Jackie Weaver for prime minister?

Sadie Parker

I first became aware of Jackie Weaver when Jim Pickard, Chief Political Correspondent at the Financial Times, put up a poll asking the public, “Who do you want as PM [prime minister]?”. The four choices were Keir Starmer, Boris Johnson, Ed Davey and Jackie Weaver. Keir Starmer was winning comfortably, but Jackie Weaver was in […]

After the flood…

Anna Andrews

On 22 January, after Storm Christoph hit the UK, George Eustice said on camera that 70 homes had been flooded. Given the pictures of inundated towns across England and Wales, this figure seemed something of an understatement, with the Daily Telegraph, amongst others, reporting a figure more than five times higher: Storm Christoph: Around 400 […]

Vaccine ‘wars’? What on earth is going on?

Sadie Parker
globe, syringes like missiles doing battle

“EU vaccine war explodes,” screamed the Daily Mail in its first edition. Then hours later its headline had changed to “EU Jabs Climbdown” as it accused the EU of performing a ‘screeching U-turn’. Wait. What? There had been a war and it was all over eight hours later? What on earth was going on? It […]

Bikes, beeswax and bloomers – all b*ll*xed by Brexit. Part 1 -bikes

Mike Zollo

Back in 2000, Totnes was absorbed with the romantic phenomenon of a ‘world-beating’ local product: the catamaran Team Philips, the largest yacht ever built, designed to break the record time for sailing around the world. Like many Totnes families, we helped to sponsor it, and our names were among thousands painted on the hull. As […]

Gardening for wildlife: get ready for Spring!

Anna Andrews

The hours of daylight are slowly beginning to increase again and nature is responding to the lengthening days: spring is not all that far off. In February while the trees may still be stark and leafless, look really closely at the branches and you will almost certainly see the buds, the promise of this year’s […]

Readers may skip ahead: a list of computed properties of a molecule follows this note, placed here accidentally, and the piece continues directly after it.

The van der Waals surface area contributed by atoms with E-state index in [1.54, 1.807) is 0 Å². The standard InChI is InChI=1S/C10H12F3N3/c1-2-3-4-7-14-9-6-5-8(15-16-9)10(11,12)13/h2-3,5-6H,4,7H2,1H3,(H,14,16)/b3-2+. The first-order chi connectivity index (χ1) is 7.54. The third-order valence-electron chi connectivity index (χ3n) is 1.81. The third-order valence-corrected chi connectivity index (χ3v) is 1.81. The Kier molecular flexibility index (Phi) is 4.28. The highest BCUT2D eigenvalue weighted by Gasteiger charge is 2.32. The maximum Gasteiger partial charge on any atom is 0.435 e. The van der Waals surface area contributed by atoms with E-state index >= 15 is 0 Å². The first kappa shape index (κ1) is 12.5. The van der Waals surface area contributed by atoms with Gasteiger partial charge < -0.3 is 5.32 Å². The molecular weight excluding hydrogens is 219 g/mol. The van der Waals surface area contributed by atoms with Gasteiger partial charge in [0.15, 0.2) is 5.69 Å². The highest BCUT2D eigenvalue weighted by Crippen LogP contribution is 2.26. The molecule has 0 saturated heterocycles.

The ballast of Swanage

Valery Collins
Wellington Clock Tower, Swanage. Deep blue sea, blue sky, cliffs in the background

To many, Swanage is a traditional, old-fashioned English seaside town, a place to wander along the sea front enjoying the murmur of the waves. Some may notice the old tram tracks embedded in the concrete and ponder their significance as they pause on the Stone Quay. Purbeck Stone Brings Prosperity to Swanage During the 1830s […]

The anti-democracy and not-so-Unionist party

Sadie Parker

As democracy has been trampled under a tsunami of lies, scams and evasion of scrutiny this month, perhaps the Conservative and Unionist Party needs a new name? I’ll go first: the Anti-Democracy and not-so-Unionist Party. Here’s why… Boris Johnson can’t stop lying. To dismiss that with an exclamation of, “oh, but all politicians lie,” is […]

Winter gardening for wildlife: part 1 – feed the birds!

Anna Andrews

Continuing her series on gardening for wildlife, Anna Andrews looks at how to attract birds to your garden Ok, I know it’s not really ‘gardening’, but probably the best and most immediate way to help wildlife is to feed the birds, and virtually any outdoor space can be used whether you have a garden, a […]

Long Covid kids

Sammie McFarland